# Finding Angles Between Horizontal Planes and Multivariable Functions

1. Oct 15, 2011

### TranscendArcu

1. The problem statement, all variables and given/known data
Suppose a mountain is described by the function z = 10x^2 * y − 5x^2 − 4y^2 − x^4 − 2y^4 and that you are standing at the point (1,1,−2). The positive x-axis points east and the positive y- axis points north. If you walk in the northeast direction what angle above the horizontal does your path make?

2. Relevant equations
cos(θ) = (v • w)/(|v||w|) (But I'm not sure this is even relevant.)
z - z0 = fx(x0,y0)(x-x0) + fy(x0,y0)(y-y0)

3. The attempt at a solution
I am not convinced that this will work, but I intend to find a tangent plane at (1,1,-2). Then, using the normal vectors I have between the tangent and the xy-plane, I will calculate the angle.

fx = 20xy - 10x - 4x^3
fy = 10x^2 - 8y - 8y^3

Evaluated at (1,1) gives,

fx = 6
fy = -6

so,

z + 2 = 6(x-1) - 6(y-1), which I rearrange to give,

0 = 6(x-1) - 6(y-1) - 1(z + 2)

So, I think I have normal vector <6,-6,-1>, and a normal vector on the xy-plane, <0,0,1>.

So,

cos(θ) = (-1)/sqrt(73). So θ = arccos((-1)/sqrt(73)), which is obtuse, so, replacing <0,0,1> with its negative gives θ = arccos((1)/sqrt(73))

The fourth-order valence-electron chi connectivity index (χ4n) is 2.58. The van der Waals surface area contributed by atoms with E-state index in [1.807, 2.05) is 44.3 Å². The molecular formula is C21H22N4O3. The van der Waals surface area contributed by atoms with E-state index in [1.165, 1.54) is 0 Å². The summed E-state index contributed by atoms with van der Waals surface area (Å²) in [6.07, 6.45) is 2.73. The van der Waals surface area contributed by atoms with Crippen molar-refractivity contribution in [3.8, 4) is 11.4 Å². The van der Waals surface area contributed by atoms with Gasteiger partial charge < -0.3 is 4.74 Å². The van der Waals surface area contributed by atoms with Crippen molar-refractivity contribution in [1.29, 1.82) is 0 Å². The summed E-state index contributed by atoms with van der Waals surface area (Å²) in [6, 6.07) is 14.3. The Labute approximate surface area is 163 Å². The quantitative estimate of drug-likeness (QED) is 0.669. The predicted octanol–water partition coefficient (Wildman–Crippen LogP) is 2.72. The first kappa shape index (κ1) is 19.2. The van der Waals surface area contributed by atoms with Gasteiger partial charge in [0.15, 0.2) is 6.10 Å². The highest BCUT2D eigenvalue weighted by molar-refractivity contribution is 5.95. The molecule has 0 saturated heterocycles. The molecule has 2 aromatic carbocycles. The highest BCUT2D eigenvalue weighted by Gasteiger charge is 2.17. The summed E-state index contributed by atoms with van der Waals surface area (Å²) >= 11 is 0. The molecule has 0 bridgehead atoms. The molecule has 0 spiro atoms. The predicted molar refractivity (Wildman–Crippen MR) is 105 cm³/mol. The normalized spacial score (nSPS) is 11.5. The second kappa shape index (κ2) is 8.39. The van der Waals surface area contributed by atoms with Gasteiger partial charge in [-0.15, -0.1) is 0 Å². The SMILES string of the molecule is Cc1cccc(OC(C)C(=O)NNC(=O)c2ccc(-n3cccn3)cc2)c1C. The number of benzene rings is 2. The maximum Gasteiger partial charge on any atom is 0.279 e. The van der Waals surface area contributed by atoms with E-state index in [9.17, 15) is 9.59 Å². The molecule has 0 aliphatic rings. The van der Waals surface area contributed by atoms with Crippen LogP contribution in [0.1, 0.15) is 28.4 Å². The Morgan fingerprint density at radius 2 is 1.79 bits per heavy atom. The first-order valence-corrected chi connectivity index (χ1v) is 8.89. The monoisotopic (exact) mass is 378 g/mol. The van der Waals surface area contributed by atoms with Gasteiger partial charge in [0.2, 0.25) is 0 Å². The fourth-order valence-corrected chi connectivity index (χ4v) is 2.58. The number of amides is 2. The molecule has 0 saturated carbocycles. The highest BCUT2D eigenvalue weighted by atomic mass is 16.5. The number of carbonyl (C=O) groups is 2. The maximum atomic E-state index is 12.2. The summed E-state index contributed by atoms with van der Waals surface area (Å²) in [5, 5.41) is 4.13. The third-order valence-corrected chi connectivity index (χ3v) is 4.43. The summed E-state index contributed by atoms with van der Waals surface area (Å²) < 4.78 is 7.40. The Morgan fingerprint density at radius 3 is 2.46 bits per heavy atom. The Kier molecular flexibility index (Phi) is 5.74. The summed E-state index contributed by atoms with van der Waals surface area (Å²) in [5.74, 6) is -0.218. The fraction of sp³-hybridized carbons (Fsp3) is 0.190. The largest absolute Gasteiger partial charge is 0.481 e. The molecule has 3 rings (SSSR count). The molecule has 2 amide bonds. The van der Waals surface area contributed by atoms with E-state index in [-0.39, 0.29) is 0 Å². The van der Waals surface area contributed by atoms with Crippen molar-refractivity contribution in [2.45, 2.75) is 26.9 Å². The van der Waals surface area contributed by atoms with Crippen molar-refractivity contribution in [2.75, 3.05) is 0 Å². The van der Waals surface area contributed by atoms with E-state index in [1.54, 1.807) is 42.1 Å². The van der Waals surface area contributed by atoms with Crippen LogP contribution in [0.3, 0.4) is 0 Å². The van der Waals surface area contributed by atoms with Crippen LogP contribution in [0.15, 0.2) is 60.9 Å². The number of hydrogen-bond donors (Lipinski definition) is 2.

Last edited: Oct 15, 2011
2. Oct 16, 2011

### HallsofIvy

Staff Emeritus
What you need is the directional derivative: if $D_\theta f(x, y)$ is the derivative of f(x,y) in the direction that makes angle $\theta$ with the positive x-axis (so that $\partial f/\partial x= D_0 f$ and $\partial f/\partial y= D_{\theta/2} f$, then
$$D_\theta f= \frac{\partial f}{\partial x} cos(\theta)+ \frac{\partial f}{\partial y} sin(\theta)$$

Similarly, if $\vec{v}$ is a unit vector the derivative in the direction of that vector is
$$\nabla f \cdot \vec{v}$$.
"Northeast", given that the positive x-axis is east and the positive y-axis north, is at angle $\theta= \pi/4$ which is the same as the direction of unit vector $\vec{v}= (\vec{i}+ \vec{j})/\sqrt{2}$

Once you know the "rate of change", "rise over run", in that direction, just take the inverse tangent to get the angle.

No, $\theta$ is NOT "$arccos(1)/\sqrt{73}$".

"fx = 6 fy = -6" should give you the answer immediately.

3. Oct 16, 2011

### TranscendArcu

So, by the definition of the directional derivative: ∇f ⋅ v⃗. Then my directional derivative should be <6,-6> • <1/sqrt(2),1/sqrt(2)>. This gives a dot product of 0.

Arctan(0) = 0, which does not seem correct to me.